Activities such as the ones outlined above, allow children to buddy up in the classroom, completing tasks in pairs or small groups. This is essential for EAL children to pick up the language around games and play in a structured environment. When possible, partner them up with children who are more fluent English speakers.
Be Clear about the Sentence 
When children start to move from word-level work to sentence-level work, it is important that we are clear on the sentence structure needed to embed the vocabulary. Early sentences could take the form of “This is a (noun)/that is a (noun)”, “She/he has (noun phrase)/She/he is (adjective)”. Use sentence strips and post-it notes to keep this interactive and kinaesthetic before recording in books. Children can be given the sentence structure for the lesson on a sentence strip and use post-it notes to replace key words. Children can start to link these basic sentence structures with coordinating and subordinating conjunctions when ready.
Model Writing  
All children benefit from seeing and hearing the teacher write in front of the class and the child or group of children who are at the early stages of learning English will benefit hugely from this. Sit with this group and model write their sentences. Talk aloud about the thought process around writing. saying the sentence and words clearly for children to imitate and appropriate. Model selecting key vocabulary and substituting it for other words, explaining why.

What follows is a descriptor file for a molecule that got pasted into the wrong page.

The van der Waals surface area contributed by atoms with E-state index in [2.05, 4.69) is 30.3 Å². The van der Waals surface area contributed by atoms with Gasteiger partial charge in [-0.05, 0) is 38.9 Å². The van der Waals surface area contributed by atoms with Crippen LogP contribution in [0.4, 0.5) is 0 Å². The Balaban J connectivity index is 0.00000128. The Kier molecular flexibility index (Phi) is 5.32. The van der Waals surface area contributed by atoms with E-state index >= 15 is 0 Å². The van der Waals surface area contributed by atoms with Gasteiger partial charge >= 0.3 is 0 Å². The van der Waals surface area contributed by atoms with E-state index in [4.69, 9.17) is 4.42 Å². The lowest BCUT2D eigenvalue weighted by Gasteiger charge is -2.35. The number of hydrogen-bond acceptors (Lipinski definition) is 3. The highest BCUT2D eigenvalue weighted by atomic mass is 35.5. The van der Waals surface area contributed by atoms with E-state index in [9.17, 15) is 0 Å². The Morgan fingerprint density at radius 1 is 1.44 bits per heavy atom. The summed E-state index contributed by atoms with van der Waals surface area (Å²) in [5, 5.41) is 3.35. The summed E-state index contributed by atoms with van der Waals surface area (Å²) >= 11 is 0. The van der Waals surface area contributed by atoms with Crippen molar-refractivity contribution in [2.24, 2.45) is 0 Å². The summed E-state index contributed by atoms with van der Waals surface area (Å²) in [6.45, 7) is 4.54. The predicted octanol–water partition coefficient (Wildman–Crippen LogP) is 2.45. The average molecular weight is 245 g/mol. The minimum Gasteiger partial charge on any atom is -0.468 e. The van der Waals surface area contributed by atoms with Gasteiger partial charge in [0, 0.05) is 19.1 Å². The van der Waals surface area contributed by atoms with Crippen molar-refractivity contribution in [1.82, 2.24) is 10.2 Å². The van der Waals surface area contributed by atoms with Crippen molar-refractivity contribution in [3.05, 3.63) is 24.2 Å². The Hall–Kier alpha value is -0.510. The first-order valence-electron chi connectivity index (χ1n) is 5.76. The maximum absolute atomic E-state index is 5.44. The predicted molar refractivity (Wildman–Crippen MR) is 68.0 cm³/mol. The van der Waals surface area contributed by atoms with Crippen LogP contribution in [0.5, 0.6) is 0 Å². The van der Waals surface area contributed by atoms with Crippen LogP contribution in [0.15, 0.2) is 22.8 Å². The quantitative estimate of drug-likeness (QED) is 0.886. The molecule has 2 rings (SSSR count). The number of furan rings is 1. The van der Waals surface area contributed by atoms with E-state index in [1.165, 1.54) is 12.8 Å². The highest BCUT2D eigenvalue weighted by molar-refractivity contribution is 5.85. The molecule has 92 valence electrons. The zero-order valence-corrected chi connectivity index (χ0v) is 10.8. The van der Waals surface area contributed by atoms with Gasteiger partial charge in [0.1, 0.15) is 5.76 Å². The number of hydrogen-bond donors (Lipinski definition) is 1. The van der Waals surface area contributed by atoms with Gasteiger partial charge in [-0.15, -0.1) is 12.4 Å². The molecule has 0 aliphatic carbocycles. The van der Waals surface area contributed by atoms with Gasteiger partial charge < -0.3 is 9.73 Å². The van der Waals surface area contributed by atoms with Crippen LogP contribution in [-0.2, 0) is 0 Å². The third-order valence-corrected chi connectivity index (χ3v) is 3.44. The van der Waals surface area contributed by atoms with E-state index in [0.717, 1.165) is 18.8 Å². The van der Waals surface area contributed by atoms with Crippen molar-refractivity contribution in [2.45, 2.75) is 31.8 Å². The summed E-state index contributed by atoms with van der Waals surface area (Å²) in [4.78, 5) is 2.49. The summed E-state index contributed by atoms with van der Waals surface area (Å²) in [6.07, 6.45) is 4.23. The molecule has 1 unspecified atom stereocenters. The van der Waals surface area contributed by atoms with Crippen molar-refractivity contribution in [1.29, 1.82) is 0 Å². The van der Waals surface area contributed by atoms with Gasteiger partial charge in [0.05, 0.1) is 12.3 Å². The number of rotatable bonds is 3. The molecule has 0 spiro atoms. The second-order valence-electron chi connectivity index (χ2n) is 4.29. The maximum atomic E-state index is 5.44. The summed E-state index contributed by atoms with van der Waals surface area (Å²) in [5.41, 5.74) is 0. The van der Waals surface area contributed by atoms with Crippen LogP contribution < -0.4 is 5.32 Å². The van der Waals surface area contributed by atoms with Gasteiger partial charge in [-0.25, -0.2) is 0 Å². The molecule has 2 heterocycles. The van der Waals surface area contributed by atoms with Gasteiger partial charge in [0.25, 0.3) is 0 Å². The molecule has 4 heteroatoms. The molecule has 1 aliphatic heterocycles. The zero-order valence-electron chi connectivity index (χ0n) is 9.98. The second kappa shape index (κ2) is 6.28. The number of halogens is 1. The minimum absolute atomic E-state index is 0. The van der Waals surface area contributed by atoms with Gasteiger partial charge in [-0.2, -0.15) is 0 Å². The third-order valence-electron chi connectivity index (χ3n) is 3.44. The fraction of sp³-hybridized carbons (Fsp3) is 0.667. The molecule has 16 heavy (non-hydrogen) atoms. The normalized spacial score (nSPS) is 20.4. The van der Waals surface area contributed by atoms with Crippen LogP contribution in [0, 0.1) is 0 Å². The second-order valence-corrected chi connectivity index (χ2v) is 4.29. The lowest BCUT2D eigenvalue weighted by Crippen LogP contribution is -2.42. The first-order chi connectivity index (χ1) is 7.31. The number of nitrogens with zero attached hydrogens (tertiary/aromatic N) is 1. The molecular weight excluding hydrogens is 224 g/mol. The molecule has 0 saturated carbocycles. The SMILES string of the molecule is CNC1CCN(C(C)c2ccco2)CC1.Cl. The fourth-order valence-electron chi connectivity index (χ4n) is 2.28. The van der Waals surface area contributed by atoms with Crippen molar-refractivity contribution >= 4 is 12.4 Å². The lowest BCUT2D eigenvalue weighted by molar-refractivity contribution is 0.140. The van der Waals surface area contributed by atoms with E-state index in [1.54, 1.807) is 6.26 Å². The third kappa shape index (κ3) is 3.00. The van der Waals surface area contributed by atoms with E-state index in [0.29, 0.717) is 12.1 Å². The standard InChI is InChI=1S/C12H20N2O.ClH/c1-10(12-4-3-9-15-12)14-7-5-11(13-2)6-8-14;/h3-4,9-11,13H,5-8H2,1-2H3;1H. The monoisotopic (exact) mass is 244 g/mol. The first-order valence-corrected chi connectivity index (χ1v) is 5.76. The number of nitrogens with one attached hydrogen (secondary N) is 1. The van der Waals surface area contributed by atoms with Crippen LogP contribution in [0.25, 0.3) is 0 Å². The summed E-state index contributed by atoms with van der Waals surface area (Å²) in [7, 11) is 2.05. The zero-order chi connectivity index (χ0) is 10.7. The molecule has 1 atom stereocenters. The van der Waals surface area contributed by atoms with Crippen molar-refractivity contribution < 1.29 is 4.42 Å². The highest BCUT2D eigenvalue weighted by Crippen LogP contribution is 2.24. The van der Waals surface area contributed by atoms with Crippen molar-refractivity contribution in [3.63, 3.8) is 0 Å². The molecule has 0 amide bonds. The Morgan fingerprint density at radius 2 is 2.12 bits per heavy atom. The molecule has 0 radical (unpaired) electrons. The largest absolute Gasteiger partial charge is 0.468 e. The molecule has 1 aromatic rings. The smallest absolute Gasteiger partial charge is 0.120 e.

Role Play
Once children have got a few different statements under their belt (they may also have gone on to learn different sentence types), they should have multiple opportunities to rehearse these. Take children on a walk around the school, practising sentences and describing things they see. Partner children up and encourage them to role play questions and answers within the context of the book. It can be fun to put together a readers’ theatre, selecting a book that a group of children have enjoyed. Children can be assigned characters from the book and together write out a basic script which they can perform.
Use technology to help on this journey too. Ipads are now a common tool in classrooms and translation apps can help EAL children record themselves and decode written text quickly. Although not always perfect, translation apps can also help you record simple instructions and words of encouragement to children also in their home language. Hearing sentencing like “You are really brave” and “You are doing an excellent job” in their home language, will help children feel settled and confident in lessons.
These 6 tips are by no means exhaustive but if you are using some or all of these strategies you are certainly on the right track to support children on their English language journey.

The Literacy Tree™, Literary Leaves™, Spelling Seeds™, Home Learning Branches™ and #TeachThroughaText™ are all Registered Trademarks of The Literacy Tree Ltd.
The Literacy Tree, LF 1.9, The Leather Market, Weston Street, London, SE1 3ER | Company Registered no: 07951913